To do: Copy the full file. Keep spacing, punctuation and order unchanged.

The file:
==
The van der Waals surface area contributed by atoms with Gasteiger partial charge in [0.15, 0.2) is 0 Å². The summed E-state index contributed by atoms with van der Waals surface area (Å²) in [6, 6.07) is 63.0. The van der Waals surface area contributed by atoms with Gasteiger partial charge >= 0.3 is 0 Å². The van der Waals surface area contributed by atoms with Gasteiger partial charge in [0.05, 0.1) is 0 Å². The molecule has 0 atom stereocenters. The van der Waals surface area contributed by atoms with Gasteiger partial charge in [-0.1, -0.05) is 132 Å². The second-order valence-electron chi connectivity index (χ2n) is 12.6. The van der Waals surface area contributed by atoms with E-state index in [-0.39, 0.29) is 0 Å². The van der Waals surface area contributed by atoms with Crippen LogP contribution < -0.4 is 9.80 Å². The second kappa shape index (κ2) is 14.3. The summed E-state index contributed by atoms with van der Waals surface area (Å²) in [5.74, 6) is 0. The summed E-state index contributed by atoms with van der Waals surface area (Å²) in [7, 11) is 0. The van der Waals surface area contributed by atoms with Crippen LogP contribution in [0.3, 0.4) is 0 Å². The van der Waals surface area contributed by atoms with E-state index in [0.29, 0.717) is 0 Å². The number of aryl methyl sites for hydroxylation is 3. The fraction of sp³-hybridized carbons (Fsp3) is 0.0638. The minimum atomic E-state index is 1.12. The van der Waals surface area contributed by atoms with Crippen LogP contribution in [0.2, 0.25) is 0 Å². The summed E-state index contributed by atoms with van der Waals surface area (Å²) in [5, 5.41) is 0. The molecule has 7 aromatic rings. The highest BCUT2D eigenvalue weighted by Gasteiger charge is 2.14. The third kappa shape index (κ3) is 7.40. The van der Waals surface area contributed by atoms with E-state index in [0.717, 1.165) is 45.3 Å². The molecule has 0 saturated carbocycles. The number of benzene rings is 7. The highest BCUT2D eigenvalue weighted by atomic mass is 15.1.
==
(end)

The van der Waals surface area contributed by atoms with Gasteiger partial charge in [0.15, 0.2) is 0 Å². The summed E-state index contributed by atoms with van der Waals surface area (Å²) in [6, 6.07) is 63.0. The van der Waals surface area contributed by atoms with Gasteiger partial charge >= 0.3 is 0 Å². The van der Waals surface area contributed by atoms with Gasteiger partial charge in [0.05, 0.1) is 0 Å². The molecule has 0 atom stereocenters. The van der Waals surface area contributed by atoms with Gasteiger partial charge in [-0.1, -0.05) is 132 Å². The second-order valence-electron chi connectivity index (χ2n) is 12.6. The van der Waals surface area contributed by atoms with E-state index in [-0.39, 0.29) is 0 Å². The van der Waals surface area contributed by atoms with Crippen LogP contribution < -0.4 is 9.80 Å². The second kappa shape index (κ2) is 14.3. The summed E-state index contributed by atoms with van der Waals surface area (Å²) in [5.74, 6) is 0. The summed E-state index contributed by atoms with van der Waals surface area (Å²) in [7, 11) is 0. The van der Waals surface area contributed by atoms with Crippen LogP contribution in [0.3, 0.4) is 0 Å². The van der Waals surface area contributed by atoms with E-state index in [0.29, 0.717) is 0 Å². The number of aryl methyl sites for hydroxylation is 3. The fraction of sp³-hybridized carbons (Fsp3) is 0.0638. The minimum atomic E-state index is 1.12. The van der Waals surface area contributed by atoms with Crippen LogP contribution in [0.2, 0.25) is 0 Å². The summed E-state index contributed by atoms with van der Waals surface area (Å²) in [5, 5.41) is 0. The molecule has 7 aromatic rings. The highest BCUT2D eigenvalue weighted by Gasteiger charge is 2.14. The third kappa shape index (κ3) is 7.40. The van der Waals surface area contributed by atoms with E-state index in [0.717, 1.165) is 45.3 Å². The molecule has 0 saturated carbocycles. The number of benzene rings is 7. The highest BCUT2D eigenvalue weighted by atomic mass is 15.1.